The period from the 17th to the late 19th century, known as the ‘Edo’ period after the capital of Japan at that time (which is now called Tokyo), was the first period of peace throughout Japan for hundreds of years. A series of warlord rulers had managed to unify Japan under one stable rule, which lasted for the next two hundred and fifty years. In this period of peace a market economy was able to flourish, and merchants and townspeople became the wealthiest in society. People had more free time to spend in the cities and lived more luxurious lives, and so elaborate lunches and picnics became very popular.

A Picnic Party in Autumn, woodblock print by Katsukawa Shuncho, 1785 - 95

A lunchbox like this one would have contained sake, rice, and an assortment of small dishes and pickles. People carried lunch boxes with them on sight-seeing trips or in order to participate in the traditional festival of hana-mi or cherry blossom viewing. Different themed and seasonal lunches would have been prepared for different occasions. Having a luxurious lunch box at a picnic or festival was a way to show off one’s wealth and status.

An example of a traditional Japanese lunch box meal

One of the most popular past-times for townspeople and merchants in the Edo period was Kabuki theatre. Kabuki plays were almost like a soap opera, gossip column, or news reel for people who lived the cities. They were often based on recent events and real-life drama, and some were even nicknamed ‘over-night pickles’ because they were about things that had only happened a few days ago. Attending the Kabuki theatre and supporting your favorite actors was a way for townspeople to show off their cultural taste and knowledge. The audiences were often noisy, as audience participation was encouraged and people brought their elaborate box meals with them. In the woodblock print below, attendants can be seen in the foreground waiting on wealthy theatre-goers with a stacked lacquer lunchbox, and a sake cup and pourer.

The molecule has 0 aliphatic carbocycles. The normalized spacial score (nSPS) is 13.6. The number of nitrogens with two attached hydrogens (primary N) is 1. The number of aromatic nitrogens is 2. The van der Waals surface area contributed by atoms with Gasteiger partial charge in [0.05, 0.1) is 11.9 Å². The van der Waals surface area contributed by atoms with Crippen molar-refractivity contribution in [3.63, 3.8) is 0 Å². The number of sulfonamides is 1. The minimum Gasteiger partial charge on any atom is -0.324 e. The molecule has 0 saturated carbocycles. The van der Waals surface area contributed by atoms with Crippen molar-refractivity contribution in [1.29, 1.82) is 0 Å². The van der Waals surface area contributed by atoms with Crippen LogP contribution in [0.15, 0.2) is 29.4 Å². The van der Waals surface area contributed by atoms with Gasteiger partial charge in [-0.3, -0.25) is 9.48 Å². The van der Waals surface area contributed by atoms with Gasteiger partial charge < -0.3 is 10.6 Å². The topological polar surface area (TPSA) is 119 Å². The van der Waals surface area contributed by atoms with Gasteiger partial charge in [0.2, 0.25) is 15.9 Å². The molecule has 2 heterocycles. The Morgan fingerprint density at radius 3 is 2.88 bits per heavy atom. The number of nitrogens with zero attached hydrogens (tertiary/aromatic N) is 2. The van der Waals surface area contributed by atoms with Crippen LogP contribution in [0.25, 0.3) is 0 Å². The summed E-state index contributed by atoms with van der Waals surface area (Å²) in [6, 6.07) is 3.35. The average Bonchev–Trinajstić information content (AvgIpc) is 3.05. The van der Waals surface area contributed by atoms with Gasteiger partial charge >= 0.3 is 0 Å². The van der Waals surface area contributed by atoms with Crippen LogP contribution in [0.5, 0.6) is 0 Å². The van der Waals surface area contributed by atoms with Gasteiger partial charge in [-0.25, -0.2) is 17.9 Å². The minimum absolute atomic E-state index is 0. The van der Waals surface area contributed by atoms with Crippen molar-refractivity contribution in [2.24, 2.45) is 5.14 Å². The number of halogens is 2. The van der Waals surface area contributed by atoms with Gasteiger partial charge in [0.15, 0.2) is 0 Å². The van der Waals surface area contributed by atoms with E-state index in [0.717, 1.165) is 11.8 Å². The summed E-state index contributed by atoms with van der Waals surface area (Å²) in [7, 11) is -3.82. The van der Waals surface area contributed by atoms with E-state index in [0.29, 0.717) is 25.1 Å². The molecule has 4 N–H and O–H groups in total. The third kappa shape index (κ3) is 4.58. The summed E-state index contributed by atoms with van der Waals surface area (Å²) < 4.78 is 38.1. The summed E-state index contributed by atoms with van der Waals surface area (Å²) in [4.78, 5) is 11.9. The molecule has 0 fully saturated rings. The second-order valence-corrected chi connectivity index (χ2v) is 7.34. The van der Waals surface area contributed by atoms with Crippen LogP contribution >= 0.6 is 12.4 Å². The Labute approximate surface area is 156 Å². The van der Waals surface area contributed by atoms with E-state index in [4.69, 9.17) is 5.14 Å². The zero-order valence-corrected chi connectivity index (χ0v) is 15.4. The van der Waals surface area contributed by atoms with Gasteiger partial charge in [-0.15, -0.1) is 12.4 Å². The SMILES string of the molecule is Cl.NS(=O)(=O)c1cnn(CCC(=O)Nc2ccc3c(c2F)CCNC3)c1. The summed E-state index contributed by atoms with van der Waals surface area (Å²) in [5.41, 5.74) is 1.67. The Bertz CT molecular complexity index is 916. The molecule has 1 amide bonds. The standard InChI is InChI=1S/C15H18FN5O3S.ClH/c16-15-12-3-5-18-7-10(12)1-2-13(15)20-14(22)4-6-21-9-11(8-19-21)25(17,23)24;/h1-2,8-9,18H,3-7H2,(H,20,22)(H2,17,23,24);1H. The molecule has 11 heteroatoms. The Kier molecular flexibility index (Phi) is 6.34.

A Kabuki theatre scene, woodblock print by Okumura Masanobu, 18th century

This finely decorated lunchbox would have been made for someone wealthy and of high status, who wished to show off their taste and refinement whilst having a picnic or a meal at the theatre. Lunchboxes, or bento boxes, are still very popular in Japan today, and many people still put a great deal of time and effort into making beautiful and decorative lunches to take with them to school or to work.

This object is just one of the many objects that form part of Denys Eyre Bower’s five impressive collections which include Ancient Egyptian, Japanese, Buddhist, Stuart and Jacobite, and Books. For more information on these objects, review our Object of the Month series, visit the Historic House and Collections or contact our Curator, Naomi Collick by email or by calling 01892 870347.